Monday, March 14, 2022

Is it important for singers to memorise the songs they perform?

I’m often asked how to get singers “off book” for their next concert.


The assumption is that it’s best for a singer not to have lyrics or sheet music in their hands when performing. But is this necessarily a bad thing?

The other day I came across a blog post by Murray McLachlan concerning pianists and whether they should memorise music: To memorise or not to memorise? That is the question…

He pointed out that, it wasn’t until around 1837 that Clara Schumann performed a notated composition by Beethoven from memory. Prior to that, the expectation was that composed music was always played from a score.

Of course, the world of music is not just Western Classical music, and singers are very different from pianists.

However, it’s worth noting that many solo musicians and singers are nowadays expected to perform from memory rather than from scores. It wasn’t always that way.

the case against performing from memory

Many singers (and other musicians) become very stressed at the thought of having to memorise a piece of music. Especially for high-profile concerts with several complex pieces.

This anxiety will obviously affect a singer’s performance. Also, it is hard for a choir leader to insist that singers don’t have a piece of paper in their hand for concerts. Especially in non-auditioned and community choirs. And even if that rule is enforced, there will always be singers who find a way round it (writing lyrics on their hands, pinning music to the back of the singer in front).

Singers may have amazing memories and think they know a song inside out, but if it’s compulsory to perform from memory, there is always going to be a doubt that you might forget or go wrong.

Most people join choirs because it’s fun, relaxing and rewarding. If singers have to memorise new songs every season, the whole experience can become very stressful.

the advantages of singing from memory

The biggest advantage for singers (and other groups of musicians) performing from memory is that they can focus on the conductor, the audience and the other singers around them. They won’t have their heads buried in a score or lyric sheet.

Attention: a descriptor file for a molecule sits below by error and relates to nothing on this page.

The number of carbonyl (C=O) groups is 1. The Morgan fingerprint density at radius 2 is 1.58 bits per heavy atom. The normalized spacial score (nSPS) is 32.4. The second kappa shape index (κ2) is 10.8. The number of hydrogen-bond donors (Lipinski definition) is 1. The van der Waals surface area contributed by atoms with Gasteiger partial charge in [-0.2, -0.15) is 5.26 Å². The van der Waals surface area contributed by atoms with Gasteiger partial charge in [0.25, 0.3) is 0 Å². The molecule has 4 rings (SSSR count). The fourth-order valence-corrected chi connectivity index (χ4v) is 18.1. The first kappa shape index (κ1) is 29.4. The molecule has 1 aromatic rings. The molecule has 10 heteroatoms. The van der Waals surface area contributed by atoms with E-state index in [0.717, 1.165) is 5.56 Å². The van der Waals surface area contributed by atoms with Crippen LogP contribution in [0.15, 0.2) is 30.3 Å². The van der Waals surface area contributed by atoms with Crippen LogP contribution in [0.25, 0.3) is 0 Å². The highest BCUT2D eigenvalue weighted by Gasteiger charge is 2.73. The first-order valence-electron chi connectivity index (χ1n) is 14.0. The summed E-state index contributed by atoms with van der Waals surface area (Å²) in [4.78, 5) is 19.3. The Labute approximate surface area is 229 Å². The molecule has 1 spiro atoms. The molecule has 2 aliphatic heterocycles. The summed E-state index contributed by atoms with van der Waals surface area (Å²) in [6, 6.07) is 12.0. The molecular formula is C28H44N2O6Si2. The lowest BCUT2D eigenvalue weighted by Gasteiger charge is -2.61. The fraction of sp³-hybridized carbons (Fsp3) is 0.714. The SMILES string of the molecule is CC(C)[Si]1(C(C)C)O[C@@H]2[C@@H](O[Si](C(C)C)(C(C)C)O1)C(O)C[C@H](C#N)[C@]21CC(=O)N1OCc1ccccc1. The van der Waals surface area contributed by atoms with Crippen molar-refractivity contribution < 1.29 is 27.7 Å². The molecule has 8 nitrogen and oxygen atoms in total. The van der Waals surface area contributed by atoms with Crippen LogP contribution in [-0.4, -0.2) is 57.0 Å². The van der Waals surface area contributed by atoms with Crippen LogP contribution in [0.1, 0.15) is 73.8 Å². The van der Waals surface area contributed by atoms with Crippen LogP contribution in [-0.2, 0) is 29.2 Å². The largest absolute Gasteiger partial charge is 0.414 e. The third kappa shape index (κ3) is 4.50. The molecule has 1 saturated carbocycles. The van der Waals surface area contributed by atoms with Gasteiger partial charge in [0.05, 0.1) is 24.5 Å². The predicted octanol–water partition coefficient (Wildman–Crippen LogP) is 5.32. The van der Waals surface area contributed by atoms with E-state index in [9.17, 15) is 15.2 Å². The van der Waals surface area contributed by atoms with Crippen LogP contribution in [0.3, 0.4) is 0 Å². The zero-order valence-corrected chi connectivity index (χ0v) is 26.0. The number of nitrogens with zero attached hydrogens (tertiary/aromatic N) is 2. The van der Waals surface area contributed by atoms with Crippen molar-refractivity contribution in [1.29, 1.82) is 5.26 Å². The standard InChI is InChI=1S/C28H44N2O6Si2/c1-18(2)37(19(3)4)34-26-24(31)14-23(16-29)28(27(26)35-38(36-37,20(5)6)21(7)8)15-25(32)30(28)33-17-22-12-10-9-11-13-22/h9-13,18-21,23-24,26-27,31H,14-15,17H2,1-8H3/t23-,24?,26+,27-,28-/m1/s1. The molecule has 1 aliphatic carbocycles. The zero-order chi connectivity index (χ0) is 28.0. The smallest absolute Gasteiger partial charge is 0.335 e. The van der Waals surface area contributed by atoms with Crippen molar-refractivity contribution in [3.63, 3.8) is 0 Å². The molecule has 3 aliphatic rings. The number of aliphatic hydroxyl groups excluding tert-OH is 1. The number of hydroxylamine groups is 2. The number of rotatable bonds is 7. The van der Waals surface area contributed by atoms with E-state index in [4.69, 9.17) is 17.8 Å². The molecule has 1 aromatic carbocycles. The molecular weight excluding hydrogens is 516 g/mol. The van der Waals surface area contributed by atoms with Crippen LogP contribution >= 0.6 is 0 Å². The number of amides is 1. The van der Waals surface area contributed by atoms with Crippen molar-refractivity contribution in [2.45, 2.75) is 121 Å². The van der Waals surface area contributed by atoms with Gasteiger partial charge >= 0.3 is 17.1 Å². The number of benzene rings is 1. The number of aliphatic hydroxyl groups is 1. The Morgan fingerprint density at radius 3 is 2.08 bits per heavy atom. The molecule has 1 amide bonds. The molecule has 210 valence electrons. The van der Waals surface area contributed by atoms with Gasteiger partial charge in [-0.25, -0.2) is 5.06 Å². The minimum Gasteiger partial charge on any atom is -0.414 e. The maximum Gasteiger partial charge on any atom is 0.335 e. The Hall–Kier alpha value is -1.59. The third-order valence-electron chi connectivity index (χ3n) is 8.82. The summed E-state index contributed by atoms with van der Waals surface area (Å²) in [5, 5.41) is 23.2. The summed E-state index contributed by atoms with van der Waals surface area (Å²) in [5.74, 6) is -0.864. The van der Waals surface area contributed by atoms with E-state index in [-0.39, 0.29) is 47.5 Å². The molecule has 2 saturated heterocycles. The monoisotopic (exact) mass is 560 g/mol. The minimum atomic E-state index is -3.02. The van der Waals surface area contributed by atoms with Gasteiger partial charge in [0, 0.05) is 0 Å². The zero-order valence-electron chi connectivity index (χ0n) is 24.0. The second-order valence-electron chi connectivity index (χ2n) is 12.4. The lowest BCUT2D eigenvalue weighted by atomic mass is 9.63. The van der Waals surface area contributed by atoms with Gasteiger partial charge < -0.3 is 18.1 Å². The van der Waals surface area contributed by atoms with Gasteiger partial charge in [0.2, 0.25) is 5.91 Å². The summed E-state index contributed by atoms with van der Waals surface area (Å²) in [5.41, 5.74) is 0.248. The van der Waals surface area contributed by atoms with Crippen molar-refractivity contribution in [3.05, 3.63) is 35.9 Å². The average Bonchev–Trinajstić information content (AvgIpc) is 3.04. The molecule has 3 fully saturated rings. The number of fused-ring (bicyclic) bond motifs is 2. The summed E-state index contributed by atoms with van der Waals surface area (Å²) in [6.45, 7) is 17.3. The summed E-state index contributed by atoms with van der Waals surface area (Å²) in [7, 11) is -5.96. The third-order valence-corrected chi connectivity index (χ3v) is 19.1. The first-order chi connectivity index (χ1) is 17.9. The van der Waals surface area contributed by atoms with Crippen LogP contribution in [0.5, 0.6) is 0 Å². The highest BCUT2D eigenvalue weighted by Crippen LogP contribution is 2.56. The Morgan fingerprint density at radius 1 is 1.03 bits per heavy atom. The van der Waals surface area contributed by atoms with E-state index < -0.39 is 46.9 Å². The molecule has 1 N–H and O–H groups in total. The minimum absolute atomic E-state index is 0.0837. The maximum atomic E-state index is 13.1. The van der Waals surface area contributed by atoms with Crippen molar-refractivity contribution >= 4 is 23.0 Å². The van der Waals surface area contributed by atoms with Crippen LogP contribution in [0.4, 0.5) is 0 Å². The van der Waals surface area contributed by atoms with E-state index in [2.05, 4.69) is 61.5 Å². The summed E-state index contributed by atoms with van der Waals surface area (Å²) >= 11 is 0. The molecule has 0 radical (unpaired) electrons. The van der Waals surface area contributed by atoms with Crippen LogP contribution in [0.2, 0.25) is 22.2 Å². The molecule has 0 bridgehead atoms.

It also looks much better for an audience. It’s not much fun watching rows of people with their heads in large folders. The audience want to see the whites of your eyes and feel that they’re being communicated with. They might also think that the singers don’t really know the song if they’re having to use music.

Most traditional songs from non-Western cultures are rooted in the body and often have a dance associated with them. Imagine how hard it is to achieve this with sheet music in hand!

If a song is memorised, it will stay with the singer for life (probably). It becomes part of them. The singer will feel a certain security and the song will be polished and focused because it is embedded within.

different kinds of singer leads to a hybrid approach

No two singers are alike. Some love the freedom gained from having memorised a song. Others find it very difficult to learn and remember and will feel anxious without sheet music.

The best approach would be to let singers decide what is best for them. The trouble is, when a choir performs, we expect a certain amount of unity of expression. It can seem odd if some singers have music folders whilst others don’t.

Probably the best approach is to work in rehearsal to memorise and really embed songs. But also to train your singers to be able to work from sheet music, yet be present, pay attention to the conductor, not bury heads in scores, and to listen outwards to the other singers.

Then when a concert comes, allow all singers to have music or lyrics in front of them. The singers will feel confident of all the songs, and the vast majority won’t need to look at their scores at all. But it does give some security to those who may become anxious at having to memorise songs for performance.

question your assumptions and do what is best for your singers

Being “off book” for a concert is not necessarily the be-all and end-all. It might be time to reflect on why it’s necessary and what stress you might be placing on your singers.

Do you, as a singer, find it easy to remember songs for concerts? Do you, as a choir leader, insist that your singers perform from memory?

There are obviously many different solutions to this issue. I’d love to hear what your experience is.

Chris Rowbury


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